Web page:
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Crawlspace Ventilation Vs. Crawlspace Encapsulation


These are two separate projects performed by Crawlspace Solutions NJ.


The image to the left depicts a crawlspace with a cement ground floor that is relatively dry throughout the year. The crawlspace to the right suffered from elevated moisture with signs of organic decay fungi forming.


Revolutionizing Crawl Space Construction at the Jersey Shore: Embracing Innovation for Long-Term Home Health


In the realm of home construction, the conventional treatment of crawl spaces has experienced a significant evolution, particularly in coastal communities, where groundwater is an ongoing issue for homeowners. The pronounced disparity between the antiquated ventilated crawl space and modern encapsulation techniques is becoming more apparent, illuminating the enduring advantages of adopting innovative practices.

 

The Old Way: Ventilated Crawl Spaces

 

Ventilated crawl spaces were once the norm, with temperature differentials, high humidity levels, and moisture-related challenges being accepted as inherent drawbacks. The Jersey Shore's climate, marked by varying temperatures and proximity to bodies of water, exacerbated the issues associated with traditional construction practices. Crawl space temperatures during summer months could be significantly cooler—15 to 20°F—than the external environment, creating an environment ripe for excessive moisture and condensation.

 

The stack effect, driven by pressure differentials, allowed air from the exterior environment to infiltrate the crawl space, mingling with moisture, mold spores, and soil gases. This compromised indoor air quality, leading to potential health issues for inhabitants.


According to a study provided by the U.S. Department of Energy, unvented and insulated crawlspaces remain drier in humid climate zones. Additionally, the study reveals that the newer innovations in building infrastructure that focus on encapsulating the crawlspace and insulating it save up to 20% in heating and cooling costs and substantially reduce the risk of moisture problems. (2013, Building America Top Innovations)

 

Pros and Cons of Ventilated Crawl Spaces at the Jersey Shore:

 

Pros:

  • Initial construction costs may be lower.

  • Historically accepted construction practice.

 

Cons:

  • Increased humidity levels.

  • Compromised indoor air quality.

  • Potential for mold growth.

  • Corrosion of HVAC equipment.

  • Decreased efficiency of HVAC systems over time.

 

The New Way: Crawlspace Encapsulation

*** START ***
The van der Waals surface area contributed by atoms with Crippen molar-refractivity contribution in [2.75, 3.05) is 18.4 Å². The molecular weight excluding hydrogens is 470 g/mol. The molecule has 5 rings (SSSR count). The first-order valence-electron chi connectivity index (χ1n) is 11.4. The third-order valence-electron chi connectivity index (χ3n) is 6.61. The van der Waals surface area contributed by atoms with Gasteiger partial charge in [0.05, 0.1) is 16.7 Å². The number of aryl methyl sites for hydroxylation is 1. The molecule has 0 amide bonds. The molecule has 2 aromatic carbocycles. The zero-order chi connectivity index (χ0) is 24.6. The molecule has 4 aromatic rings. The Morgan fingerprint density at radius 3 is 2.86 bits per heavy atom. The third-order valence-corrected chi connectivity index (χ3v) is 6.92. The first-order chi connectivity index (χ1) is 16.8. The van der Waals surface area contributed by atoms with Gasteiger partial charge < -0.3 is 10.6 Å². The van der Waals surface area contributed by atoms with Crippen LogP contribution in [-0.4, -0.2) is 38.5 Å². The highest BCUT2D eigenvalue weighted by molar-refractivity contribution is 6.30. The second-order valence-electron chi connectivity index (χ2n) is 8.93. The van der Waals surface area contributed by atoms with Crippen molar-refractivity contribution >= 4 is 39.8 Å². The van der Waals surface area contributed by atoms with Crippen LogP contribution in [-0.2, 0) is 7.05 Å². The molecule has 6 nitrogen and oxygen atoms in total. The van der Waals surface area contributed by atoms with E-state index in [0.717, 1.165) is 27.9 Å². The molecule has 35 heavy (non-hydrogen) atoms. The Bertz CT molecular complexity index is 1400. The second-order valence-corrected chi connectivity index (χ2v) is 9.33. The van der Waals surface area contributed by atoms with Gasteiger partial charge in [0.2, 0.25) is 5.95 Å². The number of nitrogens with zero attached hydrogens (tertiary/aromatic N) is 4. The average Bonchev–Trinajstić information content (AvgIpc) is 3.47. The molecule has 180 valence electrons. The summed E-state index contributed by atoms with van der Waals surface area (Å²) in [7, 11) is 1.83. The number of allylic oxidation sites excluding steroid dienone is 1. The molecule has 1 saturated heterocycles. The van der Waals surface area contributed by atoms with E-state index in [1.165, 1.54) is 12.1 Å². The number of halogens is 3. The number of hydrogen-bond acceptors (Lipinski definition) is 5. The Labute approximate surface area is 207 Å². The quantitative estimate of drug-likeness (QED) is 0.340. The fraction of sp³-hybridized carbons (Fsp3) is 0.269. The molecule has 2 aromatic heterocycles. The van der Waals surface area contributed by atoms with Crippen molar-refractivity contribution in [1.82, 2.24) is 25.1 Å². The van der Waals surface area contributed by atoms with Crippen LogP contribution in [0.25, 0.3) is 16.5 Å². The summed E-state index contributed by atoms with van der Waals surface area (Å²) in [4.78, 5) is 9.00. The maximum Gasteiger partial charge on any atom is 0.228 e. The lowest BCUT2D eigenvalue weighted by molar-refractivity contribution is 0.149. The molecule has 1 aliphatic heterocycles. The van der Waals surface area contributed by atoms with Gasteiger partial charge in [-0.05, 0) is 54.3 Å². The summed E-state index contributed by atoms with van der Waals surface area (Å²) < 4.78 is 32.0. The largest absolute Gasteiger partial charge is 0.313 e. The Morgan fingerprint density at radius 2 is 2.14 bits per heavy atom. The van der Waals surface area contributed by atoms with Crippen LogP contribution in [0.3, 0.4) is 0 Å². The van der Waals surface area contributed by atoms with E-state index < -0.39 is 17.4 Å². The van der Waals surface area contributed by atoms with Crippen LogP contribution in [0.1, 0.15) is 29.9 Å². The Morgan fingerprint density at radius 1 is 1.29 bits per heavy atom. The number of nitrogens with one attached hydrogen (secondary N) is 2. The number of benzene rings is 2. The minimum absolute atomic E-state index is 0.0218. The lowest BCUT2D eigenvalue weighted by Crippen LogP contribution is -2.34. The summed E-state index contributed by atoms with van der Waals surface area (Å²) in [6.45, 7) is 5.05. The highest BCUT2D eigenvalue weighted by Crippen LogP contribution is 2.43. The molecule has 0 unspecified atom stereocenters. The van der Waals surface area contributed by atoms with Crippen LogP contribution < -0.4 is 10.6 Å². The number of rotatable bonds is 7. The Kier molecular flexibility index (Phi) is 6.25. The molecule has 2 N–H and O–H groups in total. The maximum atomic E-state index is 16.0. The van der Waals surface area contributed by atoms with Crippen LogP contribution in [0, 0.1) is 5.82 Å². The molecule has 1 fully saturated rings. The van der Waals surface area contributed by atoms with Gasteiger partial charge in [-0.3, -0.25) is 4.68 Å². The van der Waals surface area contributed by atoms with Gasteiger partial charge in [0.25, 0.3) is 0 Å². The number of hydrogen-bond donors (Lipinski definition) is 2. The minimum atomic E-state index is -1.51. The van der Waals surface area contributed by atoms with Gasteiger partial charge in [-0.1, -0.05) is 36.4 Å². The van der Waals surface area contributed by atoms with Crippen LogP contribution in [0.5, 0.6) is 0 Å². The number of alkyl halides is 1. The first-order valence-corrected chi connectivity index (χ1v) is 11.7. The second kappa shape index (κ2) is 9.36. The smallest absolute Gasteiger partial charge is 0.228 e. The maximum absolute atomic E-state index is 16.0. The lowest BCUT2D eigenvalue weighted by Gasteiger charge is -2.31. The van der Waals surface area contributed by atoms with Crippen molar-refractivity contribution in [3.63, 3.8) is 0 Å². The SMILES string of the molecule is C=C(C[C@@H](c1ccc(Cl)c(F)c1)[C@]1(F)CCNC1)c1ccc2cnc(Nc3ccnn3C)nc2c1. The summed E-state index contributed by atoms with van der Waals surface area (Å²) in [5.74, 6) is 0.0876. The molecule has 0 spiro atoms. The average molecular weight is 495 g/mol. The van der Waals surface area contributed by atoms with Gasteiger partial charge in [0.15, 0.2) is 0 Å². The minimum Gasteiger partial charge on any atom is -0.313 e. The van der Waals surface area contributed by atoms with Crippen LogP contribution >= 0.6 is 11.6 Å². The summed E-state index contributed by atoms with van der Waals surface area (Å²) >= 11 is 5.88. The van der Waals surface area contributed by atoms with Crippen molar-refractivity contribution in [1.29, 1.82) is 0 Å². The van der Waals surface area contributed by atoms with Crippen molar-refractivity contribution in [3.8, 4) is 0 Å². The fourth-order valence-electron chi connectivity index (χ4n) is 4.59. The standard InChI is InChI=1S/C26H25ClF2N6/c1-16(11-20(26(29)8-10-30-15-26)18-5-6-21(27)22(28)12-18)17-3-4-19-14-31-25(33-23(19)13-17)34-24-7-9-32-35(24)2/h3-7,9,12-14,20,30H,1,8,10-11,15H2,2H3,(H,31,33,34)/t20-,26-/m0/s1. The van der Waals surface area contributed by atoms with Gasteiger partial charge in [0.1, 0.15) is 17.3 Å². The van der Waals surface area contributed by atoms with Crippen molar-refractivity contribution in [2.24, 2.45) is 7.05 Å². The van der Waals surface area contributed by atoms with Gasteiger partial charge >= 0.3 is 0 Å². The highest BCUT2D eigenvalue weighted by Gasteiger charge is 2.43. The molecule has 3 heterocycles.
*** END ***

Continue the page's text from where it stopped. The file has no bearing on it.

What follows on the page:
In response to the shortcomings of traditional crawl space construction, the concept of encapsulation emerged as a game-changer. This innovative approach involves a comprehensive strategy to eliminate moisture sources and actively control humidity levels. The benefits of crawlspace encapsulation extend beyond short-term fixes, providing long-term advantages for homeowners.

 

Long-Term Benefits of Crawlspace Encapsulation:

 

1. Moisture Prevention: A full-coverage vapor barrier on the ground, sealed and waterproof-taped, prevents soil moisture from entering the crawl space.

 

2. Mitigated Moisture on Walls: Vapor barriers on foundation walls and/or sidewall insulation act as moisture blockers, enhancing insulation and energy efficiency.

 

3. Sealed Foundation Vents: The encapsulation process involves sealing foundation vents, maintaining controlled humidity levels, and preventing external air infiltration.

 

4. Insulation Strategies: Proper insulation serves as an effective moisture barrier and enhances energy efficiency.

 

5. Water Intrusion Management: An interior drainage system, coupled with a sump pump (if needed), addresses rainwater and groundwater intrusion, protecting against potential moisture-related issues*.

 

6. Active Humidity Control: Installation of a commercial-grade dehumidifier (if needed) actively manages humidity, ensuring a consistently dry and healthy crawl space environment*.

 

*Water remediation becomes necessary when the property experiences persistent water intrusion. The implementation depends on the specific water issues present in the crawlspace. After properly sealing the crawlspace envelope, adding a dehumidifier should be the final step. Installing a dehumidifier before encapsulation can lead to constant operation, increasing energy costs and burning out the unit. We recommend this only in areas with high moisture content and ongoing issues post-sealing. Note that township and building code restrictions apply to the last two options.

 

Pros and Cons of Crawlspace Encapsulation at the Jersey Shore:

 

Pros:

  • Long-term cost savings.

  • Improved indoor air quality.

  • Prevention of moisture-related damages.

  • Enhanced energy efficiency.

 

Cons:

  • Higher initial construction costs.

 

Conclusion: Investing in Home Health

 

As the construction landscape evolves, homeowners at the Jersey Shore face a choice between the conventional and the transformative. While the upfront costs of crawlspace encapsulation may be higher, the evidence from studies by the U.S. Department of Energy suggests that the long-term benefits far outweigh the investment. By opting for encapsulation, homeowners protect against moisture-related damages and secure a healthier, more energy-efficient future for their homes.

 

To embark on this journey of innovation and ensure the well-being of your home, schedule an inspection today with Crawlspace Solutions NJ. Our experts can assess the current state of your crawl space and provide personalized recommendations for moisture control and encapsulation, ultimately contributing to the longevity and health of your cherished home.

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